## [2,] "H" "3" "1.007825032"
```

Depending of the circumstances, you may want to change the charge of the molecular formula.

`<- set.charge.formula(formula, charge=1) formula `

Other way to create a `cdkFormula`

is from the symbol
expression. Thus, setting the characters of the elemental formula, the
function `get.formula`

parses it to an object of
`cdkFormula-class`

.

```
<- get.formula('NH4', charge = 1)
formula formula
```

`## cdkFormula: [H4N]+ , mass = 18.03383 , charge = 1`

Mass spectrometry is an essential and reliable technique to determine
the molecular mass of compounds. Conversely, one can use the measured
mass to identify the compound via its elemental formula. One of the
limitations of the method is the precision and accuracy of the
instrumentation. As a result, rather than specify exact masses, we
specify tolerances or ranges of possible mass, resulting in multiple
candidate formulae for a given mass window. The
`generate.formula`

function returns a list of formulae which
have a given mass (within an error window)

```
<- generate.formula(18.03383, window=1,
mfSet elements=list(c("C",0,50),c("H",0,50),c("N",0,50)),
validation=FALSE)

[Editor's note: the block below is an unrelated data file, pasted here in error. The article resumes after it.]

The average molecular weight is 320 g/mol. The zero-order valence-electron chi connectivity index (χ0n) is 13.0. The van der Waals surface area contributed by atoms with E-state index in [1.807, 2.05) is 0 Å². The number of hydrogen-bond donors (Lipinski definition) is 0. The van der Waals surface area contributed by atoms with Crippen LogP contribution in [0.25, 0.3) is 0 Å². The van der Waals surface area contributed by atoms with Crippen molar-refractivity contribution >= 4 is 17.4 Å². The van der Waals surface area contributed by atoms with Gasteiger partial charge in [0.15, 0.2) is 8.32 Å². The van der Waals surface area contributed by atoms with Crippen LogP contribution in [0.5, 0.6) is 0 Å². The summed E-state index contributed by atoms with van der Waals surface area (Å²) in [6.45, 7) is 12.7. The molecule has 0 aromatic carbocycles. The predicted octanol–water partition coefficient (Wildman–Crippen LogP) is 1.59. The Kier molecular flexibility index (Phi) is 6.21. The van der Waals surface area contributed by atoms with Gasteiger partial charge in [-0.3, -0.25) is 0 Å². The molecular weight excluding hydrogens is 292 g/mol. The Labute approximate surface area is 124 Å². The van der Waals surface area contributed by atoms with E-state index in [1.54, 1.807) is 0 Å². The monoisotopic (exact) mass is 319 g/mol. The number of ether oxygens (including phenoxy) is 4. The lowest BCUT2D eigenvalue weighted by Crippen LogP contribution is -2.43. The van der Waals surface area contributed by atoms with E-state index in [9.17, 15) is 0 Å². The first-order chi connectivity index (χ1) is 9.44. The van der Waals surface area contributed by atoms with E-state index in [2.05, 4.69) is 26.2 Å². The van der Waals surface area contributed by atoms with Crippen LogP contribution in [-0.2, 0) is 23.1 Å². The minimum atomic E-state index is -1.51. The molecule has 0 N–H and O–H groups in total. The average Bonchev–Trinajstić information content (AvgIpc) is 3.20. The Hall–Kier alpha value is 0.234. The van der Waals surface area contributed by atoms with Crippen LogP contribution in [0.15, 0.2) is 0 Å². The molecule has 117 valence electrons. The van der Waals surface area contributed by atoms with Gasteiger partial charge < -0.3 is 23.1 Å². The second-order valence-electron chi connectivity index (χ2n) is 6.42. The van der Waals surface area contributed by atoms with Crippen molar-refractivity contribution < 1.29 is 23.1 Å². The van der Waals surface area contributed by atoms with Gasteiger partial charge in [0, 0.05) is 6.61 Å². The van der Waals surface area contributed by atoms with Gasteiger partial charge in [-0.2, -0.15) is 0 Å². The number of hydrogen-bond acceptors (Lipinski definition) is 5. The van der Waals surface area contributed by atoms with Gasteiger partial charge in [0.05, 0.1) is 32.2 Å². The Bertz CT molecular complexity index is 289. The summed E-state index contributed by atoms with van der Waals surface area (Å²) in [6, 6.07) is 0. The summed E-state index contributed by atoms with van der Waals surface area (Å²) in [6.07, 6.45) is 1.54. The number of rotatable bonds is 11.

mfSet
```

```
## [[1]]
## cdkFormula: H4N , mass = 18.03437 , charge = 0
##
## [[2]]
## cdkFormula: CH6 , mass = 18.04695 , charge = 0
##
## [[3]]
## cdkFormula: H18 , mass = 18.14085 , charge = 0
```

It is important to know if an elemental formula is valid. The method
`isvalid.formula`

provides this function. Two constraints can
be applied, the nitrogen rule and
the RDBE
rule (Ring Double Bond Equivalent).

```
<- get.formula('NH4', charge = 0)
formula isvalid.formula(formula,rule=c("nitrogen","RDBE"))
```

`## [1] FALSE`

We can observe that the ammonium is only valid if it is defined with charge of +1.

```
<- get.formula('NH4', charge = 1)
formula isvalid.formula(formula,rule=c("nitrogen","RDBE"))
```

`## [1] TRUE`

The `generate.formula`

method can perform these validation
tests during formula generation by setting `validation=TRUE`